Outdoor park adventures for kids in Toronto

by Jeff Cottrill

Summer is coming soon, and your little ones will be dying to get out of the house now and then. Toronto has parks aplenty, and any green space will do for kids with loads of energy and big imaginations – but here’s a list of ones with some added features that turn outdoor playtime into an adventure. It may be worth the extra drive (or ferry ride) to check out one of these places on a sunny afternoon. [Photo credit: Roundhouse Park from iStock]

Outdoor park adventures for kids in Toronto

Roundhouse Park
This downtown park, affiliated with the Toronto Railway Museum, has a live steam miniature railway that offers rides from an old-fashioned train station through working replicas of historical locomotives. Roundhouse includes other historical structures and exhibits, including a water tower and coaling tower, for parents who are also interested in the story of Canadian choo choo trains.

The Franklin Children’s Garden
A perfect place for young children who know Franklin the Turtle, from the Paulette Bourgeois books. The garden has seven sections with different activities: Little Sprouts Garden, TD Storybook Place, Snail Trail, Hide and Seek Garden, Franklin’s Pollination Station, Pine Grove and Turtle Pond. There are bronze sculptures of Franklin and his friends – and kids even get a free backpack with a nature guide, junior binoculars and more goodies.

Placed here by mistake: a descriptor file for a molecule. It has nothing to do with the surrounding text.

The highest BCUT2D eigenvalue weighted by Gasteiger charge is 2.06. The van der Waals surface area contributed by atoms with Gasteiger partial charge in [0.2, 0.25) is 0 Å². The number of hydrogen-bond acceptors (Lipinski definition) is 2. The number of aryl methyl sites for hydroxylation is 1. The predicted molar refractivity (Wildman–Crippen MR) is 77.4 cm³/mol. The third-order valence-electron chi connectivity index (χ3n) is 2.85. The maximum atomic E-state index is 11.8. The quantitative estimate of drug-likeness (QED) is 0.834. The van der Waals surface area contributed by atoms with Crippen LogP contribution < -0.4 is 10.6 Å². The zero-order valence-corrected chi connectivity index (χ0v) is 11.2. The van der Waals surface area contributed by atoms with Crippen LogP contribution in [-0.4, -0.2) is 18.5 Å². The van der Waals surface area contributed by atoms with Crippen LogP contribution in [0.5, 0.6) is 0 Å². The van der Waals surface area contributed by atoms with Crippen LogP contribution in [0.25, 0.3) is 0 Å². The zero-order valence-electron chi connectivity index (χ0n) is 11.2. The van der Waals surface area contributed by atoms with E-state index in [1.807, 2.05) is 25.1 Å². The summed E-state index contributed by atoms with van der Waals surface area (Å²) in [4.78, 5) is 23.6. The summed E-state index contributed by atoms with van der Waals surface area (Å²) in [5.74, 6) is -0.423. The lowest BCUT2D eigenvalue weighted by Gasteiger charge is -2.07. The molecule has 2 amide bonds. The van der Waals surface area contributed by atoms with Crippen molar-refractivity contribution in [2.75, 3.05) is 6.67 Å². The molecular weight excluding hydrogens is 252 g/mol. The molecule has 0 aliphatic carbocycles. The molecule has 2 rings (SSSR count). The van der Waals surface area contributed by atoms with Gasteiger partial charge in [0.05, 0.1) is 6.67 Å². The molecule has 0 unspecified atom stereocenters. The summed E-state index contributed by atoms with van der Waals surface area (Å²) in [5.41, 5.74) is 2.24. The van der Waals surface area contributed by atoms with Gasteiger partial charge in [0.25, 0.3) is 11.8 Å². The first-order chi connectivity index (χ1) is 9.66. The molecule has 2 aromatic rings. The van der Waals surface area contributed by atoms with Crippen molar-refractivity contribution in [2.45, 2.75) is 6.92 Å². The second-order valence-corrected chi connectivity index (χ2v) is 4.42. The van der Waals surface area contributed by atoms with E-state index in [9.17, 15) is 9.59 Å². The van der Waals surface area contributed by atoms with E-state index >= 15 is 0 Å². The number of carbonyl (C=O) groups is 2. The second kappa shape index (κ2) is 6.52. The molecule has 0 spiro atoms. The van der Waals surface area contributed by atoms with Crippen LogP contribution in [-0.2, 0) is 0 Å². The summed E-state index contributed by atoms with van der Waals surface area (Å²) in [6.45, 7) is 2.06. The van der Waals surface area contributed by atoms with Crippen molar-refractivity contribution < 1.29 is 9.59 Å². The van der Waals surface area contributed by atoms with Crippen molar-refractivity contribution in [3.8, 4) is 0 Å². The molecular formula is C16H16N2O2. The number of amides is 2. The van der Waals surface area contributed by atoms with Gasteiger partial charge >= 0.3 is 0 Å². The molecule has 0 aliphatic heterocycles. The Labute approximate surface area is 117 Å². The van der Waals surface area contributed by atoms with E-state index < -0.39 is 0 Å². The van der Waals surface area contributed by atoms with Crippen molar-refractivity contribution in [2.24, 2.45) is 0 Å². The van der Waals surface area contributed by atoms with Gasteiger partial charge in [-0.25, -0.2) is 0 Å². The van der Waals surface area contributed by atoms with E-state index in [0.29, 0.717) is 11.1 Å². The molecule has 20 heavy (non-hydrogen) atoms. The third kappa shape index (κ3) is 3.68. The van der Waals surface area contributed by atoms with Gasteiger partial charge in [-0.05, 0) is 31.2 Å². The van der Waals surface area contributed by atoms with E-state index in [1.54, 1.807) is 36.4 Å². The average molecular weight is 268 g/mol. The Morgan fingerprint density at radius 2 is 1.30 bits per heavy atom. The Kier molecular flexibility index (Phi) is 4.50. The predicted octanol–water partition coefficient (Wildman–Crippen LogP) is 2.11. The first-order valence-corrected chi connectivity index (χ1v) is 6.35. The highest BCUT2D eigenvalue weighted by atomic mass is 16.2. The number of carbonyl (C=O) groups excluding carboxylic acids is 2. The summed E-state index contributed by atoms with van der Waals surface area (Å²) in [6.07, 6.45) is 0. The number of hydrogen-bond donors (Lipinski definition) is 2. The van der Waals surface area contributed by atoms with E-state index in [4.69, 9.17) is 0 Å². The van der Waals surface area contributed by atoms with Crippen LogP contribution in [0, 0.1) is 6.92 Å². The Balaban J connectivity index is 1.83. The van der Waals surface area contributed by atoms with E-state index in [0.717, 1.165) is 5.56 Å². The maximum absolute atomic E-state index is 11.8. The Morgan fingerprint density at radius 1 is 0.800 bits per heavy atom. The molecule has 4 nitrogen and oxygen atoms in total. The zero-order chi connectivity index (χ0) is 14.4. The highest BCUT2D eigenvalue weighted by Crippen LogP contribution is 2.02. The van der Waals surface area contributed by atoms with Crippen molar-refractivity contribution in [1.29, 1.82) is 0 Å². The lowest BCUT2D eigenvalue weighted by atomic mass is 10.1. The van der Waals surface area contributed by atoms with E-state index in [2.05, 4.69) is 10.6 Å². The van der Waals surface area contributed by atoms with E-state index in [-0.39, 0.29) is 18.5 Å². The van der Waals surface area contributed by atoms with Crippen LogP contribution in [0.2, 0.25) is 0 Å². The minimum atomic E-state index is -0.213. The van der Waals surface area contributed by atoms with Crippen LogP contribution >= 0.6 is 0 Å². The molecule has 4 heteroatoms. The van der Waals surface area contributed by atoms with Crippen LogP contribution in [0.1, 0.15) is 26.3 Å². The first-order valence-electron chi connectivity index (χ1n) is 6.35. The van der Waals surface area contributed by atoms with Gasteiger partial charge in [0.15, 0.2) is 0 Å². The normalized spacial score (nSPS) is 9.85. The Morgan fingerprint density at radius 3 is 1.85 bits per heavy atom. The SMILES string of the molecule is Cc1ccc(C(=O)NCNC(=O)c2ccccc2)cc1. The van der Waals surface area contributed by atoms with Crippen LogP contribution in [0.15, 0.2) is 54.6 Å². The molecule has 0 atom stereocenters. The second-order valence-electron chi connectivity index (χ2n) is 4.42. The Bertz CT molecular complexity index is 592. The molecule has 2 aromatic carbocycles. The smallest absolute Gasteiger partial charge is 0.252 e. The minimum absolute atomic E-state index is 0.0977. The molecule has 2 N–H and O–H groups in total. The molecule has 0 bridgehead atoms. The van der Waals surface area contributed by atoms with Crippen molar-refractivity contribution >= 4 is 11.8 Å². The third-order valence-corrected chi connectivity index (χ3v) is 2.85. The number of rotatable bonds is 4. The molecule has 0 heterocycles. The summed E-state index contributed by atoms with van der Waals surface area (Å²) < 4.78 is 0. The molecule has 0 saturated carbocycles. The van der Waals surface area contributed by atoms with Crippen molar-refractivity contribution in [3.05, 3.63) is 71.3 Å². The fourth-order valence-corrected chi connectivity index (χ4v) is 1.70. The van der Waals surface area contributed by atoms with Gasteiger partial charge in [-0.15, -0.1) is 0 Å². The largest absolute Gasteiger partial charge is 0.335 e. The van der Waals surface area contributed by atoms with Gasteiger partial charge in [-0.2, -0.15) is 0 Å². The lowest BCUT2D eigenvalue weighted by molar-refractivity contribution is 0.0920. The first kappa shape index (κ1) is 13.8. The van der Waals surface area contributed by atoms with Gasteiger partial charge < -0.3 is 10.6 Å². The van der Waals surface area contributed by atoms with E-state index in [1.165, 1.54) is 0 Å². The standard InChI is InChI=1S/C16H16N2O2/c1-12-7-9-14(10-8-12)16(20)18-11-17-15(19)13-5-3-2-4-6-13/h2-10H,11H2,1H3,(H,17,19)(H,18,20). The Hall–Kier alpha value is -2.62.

The William Meany Maze
If the Franklin garden doesn’t tire them out, you can also bring the kids to this nearby hedge maze, which consists of a woodchip path between more than 1,200 black cedar trees. Some say there’s even a secret tunnel around the maze’s centre. The original maze was built in 1967, but shut down in 2011; businessman William Meany remembered how much he’d loved it as a child and helped to rebuild it, and so it bears his name today.

Toronto Sculpture Garden
Right in the middle of the downtown concrete jungle is this tiny parkette that features temporary artworks by local sculptors, as well as a permanent waterfall fountain on the east wall. Although the Garden displays sculptures on an intermittent basis these days, it still can be a fine place to introduce a curious child to the wonders of modern art.

Corktown Common
Opened in 2014, this park in the West Don Lands has lots to keep the little fellas occupied, including giant slides built right into natural hills, a splash pad, swings and more. You and the kids can bring food to enjoy at one of the picnic tables or the permanent barbecue, and there are enough types of birds and amphibians for some good wildlife watching. An off-leash dog area is reportedly planned for the future.

Underpass Park
Not too far from Corktown is this hidden park under freeway overpasses, complete with a basketball court, a water fountain, a picnic site and a popular skateboarding area; seating is available around the skating area where kids too young for the action can watch. There’s also a playground for all ages, with an unusual climbing sphere with what appears to be giant spider webbing in the middle.

Sunnyside Park